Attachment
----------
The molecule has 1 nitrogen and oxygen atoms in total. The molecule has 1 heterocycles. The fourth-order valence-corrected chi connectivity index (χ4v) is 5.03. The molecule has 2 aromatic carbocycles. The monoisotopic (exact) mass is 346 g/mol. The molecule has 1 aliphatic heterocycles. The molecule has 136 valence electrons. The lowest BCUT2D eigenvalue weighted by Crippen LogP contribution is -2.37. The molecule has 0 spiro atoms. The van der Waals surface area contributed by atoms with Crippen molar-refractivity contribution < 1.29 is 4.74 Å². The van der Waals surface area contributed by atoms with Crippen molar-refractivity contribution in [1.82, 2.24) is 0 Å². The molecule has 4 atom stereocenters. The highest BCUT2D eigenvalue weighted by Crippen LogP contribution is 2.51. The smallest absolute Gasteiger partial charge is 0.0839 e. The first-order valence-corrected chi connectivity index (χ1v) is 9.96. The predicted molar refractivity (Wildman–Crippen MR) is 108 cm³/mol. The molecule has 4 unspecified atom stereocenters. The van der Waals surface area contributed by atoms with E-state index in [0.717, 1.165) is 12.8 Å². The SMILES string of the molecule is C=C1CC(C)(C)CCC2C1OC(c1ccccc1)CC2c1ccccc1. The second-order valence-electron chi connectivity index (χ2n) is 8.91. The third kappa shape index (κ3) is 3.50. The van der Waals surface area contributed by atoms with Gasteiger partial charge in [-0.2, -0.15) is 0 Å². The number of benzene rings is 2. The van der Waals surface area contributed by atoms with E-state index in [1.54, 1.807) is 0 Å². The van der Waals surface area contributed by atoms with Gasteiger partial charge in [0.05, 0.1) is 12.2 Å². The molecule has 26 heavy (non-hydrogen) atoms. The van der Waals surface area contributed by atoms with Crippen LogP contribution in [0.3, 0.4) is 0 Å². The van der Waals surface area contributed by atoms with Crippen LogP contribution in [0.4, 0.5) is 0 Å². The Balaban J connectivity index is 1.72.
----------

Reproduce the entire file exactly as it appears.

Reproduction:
The molecule has 1 nitrogen and oxygen atoms in total. The molecule has 1 heterocycles. The fourth-order valence-corrected chi connectivity index (χ4v) is 5.03. The molecule has 2 aromatic carbocycles. The monoisotopic (exact) mass is 346 g/mol. The molecule has 1 aliphatic heterocycles. The molecule has 136 valence electrons. The lowest BCUT2D eigenvalue weighted by Crippen LogP contribution is -2.37. The molecule has 0 spiro atoms. The van der Waals surface area contributed by atoms with Crippen molar-refractivity contribution < 1.29 is 4.74 Å². The van der Waals surface area contributed by atoms with Crippen molar-refractivity contribution in [1.82, 2.24) is 0 Å². The molecule has 4 atom stereocenters. The highest BCUT2D eigenvalue weighted by Crippen LogP contribution is 2.51. The smallest absolute Gasteiger partial charge is 0.0839 e. The first-order valence-corrected chi connectivity index (χ1v) is 9.96. The predicted molar refractivity (Wildman–Crippen MR) is 108 cm³/mol. The molecule has 4 unspecified atom stereocenters. The van der Waals surface area contributed by atoms with E-state index in [0.717, 1.165) is 12.8 Å². The SMILES string of the molecule is C=C1CC(C)(C)CCC2C1OC(c1ccccc1)CC2c1ccccc1. The second-order valence-electron chi connectivity index (χ2n) is 8.91. The third kappa shape index (κ3) is 3.50. The van der Waals surface area contributed by atoms with Gasteiger partial charge in [-0.2, -0.15) is 0 Å². The number of benzene rings is 2. The van der Waals surface area contributed by atoms with E-state index in [1.54, 1.807) is 0 Å². The van der Waals surface area contributed by atoms with Gasteiger partial charge in [0.05, 0.1) is 12.2 Å². The molecule has 26 heavy (non-hydrogen) atoms. The van der Waals surface area contributed by atoms with Crippen LogP contribution in [0.3, 0.4) is 0 Å². The van der Waals surface area contributed by atoms with Crippen LogP contribution in [0.4, 0.5) is 0 Å². The Balaban J connectivity index is 1.72.